Trump must decide today whether to sign a legal waiver that would delay plans to move the US embassy from Tel Aviv to Jerusalem for another six months.
The Arab League chief has said a decision by US President Donald Trump to recognise Jerusalem as Israel’s capital would boost fanaticism and violence, and not serve the Israeli-Palestinian peace process. Trump’s son-in-law and Middle East peace envoy Jared Kushner told the Saban Forum yesterday the president is close to a decision on whether to recognise Jerusalem as Israel’s capital. “It is unfortunate that some are insisting on carrying out this step without any regard to the dangers it carries to the stability of the Middle East and the whole world,” Ahmed Abul Gheit, head of the Arab League, told reporters in Cairo. Abul Gheit said the Arab League is closely following the issue and is in contact with the Palestinian authorities and Arab states to coordinate the Arab position if Trump takes the step. Trump must decide today whether to sign a legal waiver that would delay plans to move the US embassy from Tel Aviv to Jerusalem for another six months. Every US president has done this since 1995, judging the time not ripe for such a move, and Trump is expected to begrudgingly do so for a second time this week. But, according to diplomats and observers, he is also now expected to announce in a speech on Wednesday that he supports Israel’s claim on Jerusalem as its capital.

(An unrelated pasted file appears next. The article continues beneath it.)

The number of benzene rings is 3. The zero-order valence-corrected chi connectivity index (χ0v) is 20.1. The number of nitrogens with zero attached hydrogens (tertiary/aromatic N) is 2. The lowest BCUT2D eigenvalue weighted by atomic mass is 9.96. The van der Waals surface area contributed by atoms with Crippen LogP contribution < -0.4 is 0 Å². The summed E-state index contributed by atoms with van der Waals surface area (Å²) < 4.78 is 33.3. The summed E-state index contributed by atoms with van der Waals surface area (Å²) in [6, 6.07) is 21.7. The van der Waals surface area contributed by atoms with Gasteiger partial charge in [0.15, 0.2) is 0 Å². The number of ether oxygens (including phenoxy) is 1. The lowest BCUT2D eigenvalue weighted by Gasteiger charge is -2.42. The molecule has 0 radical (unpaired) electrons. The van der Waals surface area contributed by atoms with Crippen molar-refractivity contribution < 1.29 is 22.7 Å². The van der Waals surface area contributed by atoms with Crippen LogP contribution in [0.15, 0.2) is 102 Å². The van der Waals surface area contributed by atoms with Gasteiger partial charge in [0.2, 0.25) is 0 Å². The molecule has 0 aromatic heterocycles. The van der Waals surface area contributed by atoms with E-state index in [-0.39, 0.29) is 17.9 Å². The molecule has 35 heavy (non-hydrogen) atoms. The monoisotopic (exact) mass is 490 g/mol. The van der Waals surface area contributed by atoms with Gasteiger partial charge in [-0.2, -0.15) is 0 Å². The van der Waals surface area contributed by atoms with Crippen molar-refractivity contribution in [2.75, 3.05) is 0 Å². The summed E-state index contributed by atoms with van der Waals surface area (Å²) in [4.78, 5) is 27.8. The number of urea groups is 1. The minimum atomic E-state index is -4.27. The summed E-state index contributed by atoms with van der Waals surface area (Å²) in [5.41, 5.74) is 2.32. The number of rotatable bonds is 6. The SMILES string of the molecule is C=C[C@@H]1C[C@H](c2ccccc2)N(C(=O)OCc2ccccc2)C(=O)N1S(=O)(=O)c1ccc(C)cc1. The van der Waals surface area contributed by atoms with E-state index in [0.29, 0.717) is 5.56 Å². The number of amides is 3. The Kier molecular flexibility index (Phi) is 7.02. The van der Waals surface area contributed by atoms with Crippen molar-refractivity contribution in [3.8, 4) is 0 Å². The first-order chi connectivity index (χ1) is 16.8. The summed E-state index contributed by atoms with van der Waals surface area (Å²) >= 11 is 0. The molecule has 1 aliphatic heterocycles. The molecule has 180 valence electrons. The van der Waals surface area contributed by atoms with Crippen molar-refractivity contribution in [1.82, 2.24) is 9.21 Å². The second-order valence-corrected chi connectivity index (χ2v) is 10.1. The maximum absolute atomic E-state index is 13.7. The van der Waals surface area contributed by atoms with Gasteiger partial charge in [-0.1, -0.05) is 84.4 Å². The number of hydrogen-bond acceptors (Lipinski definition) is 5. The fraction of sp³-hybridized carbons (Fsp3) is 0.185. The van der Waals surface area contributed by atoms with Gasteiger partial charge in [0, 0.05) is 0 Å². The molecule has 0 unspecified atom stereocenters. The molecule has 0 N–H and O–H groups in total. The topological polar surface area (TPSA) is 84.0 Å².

Palestinian leaders are lobbying desperately against such a move, fearing it could provoke such fury in the Arab world it could sink peace hopes for a generation. “Nothing justifies this act… it will not serve peace or stability, instead it will nourish fanaticism and violence,” said Abul Gheit. The move would “benefit only one side, which is the anti-peace Israeli government,” he told reporters. Israel occupied east Jerusalem and the West Bank in 1967. It later annexed east Jerusalem in a move never recognised by the international community. The Palestinians see the eastern sector as the capital of their future state. The traditional United States position is that the status of Jerusalem must be negotiated between the two sides.